Recently, I was reviewing a depreciation report for a client and I found a glaring error. The depreciation report stated that the water supply piping was copper and had a 50 year life expectancy. However, during the inspection I noted that the supply piping was NOT copper but polybutylene pipe. This was an important detail and I provided all the information to my clients about polybutylene pipe. I always inform my clients about the history, condition, life expectancy and potential concerns with building components. It’s very important that inspectors explain all the of the details as omissions like this could lead to a lawsuit. Home Inspectors will always find concerns like plumbing leaks, rodents and damage but taking the time to provide ALL of the information about the home must be a priority. Also spending the time to fully inspect the home while on site and NOT producing “instant” reports will give clients far more information. My advice don’t get caught up with inexpensive home inspectors most likely they are more interested in getting to the NEXT inspection than providing the best possible service. Lastly, to quote a highly respected colleague “A home inspection is not a race”
While inspecting a home I never look past even the smallest details as this could be a potential concern for my clients. My only goal is to provide my clients with all the information needed to make an informed decision on the potential purchase. This particular inspection reminded me that everyone is different and my approach to the inspection process must always remain independent from the real estate transaction.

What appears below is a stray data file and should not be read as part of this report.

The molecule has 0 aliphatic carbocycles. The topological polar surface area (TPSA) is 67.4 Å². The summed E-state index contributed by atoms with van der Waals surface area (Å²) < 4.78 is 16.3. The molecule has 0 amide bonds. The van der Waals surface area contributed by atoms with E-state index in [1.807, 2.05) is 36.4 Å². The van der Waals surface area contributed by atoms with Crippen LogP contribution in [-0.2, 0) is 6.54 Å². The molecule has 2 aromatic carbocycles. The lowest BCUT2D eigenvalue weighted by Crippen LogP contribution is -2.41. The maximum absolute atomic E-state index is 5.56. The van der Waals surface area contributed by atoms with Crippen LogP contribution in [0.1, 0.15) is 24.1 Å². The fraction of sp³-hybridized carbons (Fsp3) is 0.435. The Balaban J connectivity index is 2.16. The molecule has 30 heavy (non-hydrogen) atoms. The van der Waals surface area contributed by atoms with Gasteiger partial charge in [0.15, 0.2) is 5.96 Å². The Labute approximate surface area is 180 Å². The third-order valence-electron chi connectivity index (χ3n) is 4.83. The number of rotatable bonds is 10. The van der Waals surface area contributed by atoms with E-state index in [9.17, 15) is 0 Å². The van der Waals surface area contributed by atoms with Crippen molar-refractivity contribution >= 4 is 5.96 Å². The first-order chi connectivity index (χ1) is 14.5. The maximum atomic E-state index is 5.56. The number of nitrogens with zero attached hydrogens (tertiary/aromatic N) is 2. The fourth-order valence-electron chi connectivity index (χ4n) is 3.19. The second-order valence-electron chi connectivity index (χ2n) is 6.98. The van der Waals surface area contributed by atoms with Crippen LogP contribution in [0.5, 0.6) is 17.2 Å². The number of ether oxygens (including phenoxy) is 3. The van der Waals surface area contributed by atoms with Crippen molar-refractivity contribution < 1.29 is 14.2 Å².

Just because your home is new, has occupancy, and passed city code inspections, do you think that it is safe to live in? For many, the common-sense answer would be yes. But, here’s a great example of why you should have your home inspected. I came across this safety issue in a townhouse that was only 5 years old.
It’s amazing how many times I have come across fresh air intake problems. Fresh air intake issues can lead to producing dangerous carbon monoxide, as well as poor efficiency and damage to gas burning appliances. This concern is particularly alarming, as I am fairly certain that every furnace room in the townhouse complex may be installed the same way.
The concern here is that the contractor installed the wrong type of vent cover – one that has a flapper which doesn’t allow fresh air to enter the furnace room. This is a significant safety concern – but it can be easily fixed by removing the flapper or changing the vent cover. My client was notified of this concern. It was recommended to contact the strata to have this issue potentially resolved throughout the townhouse complex.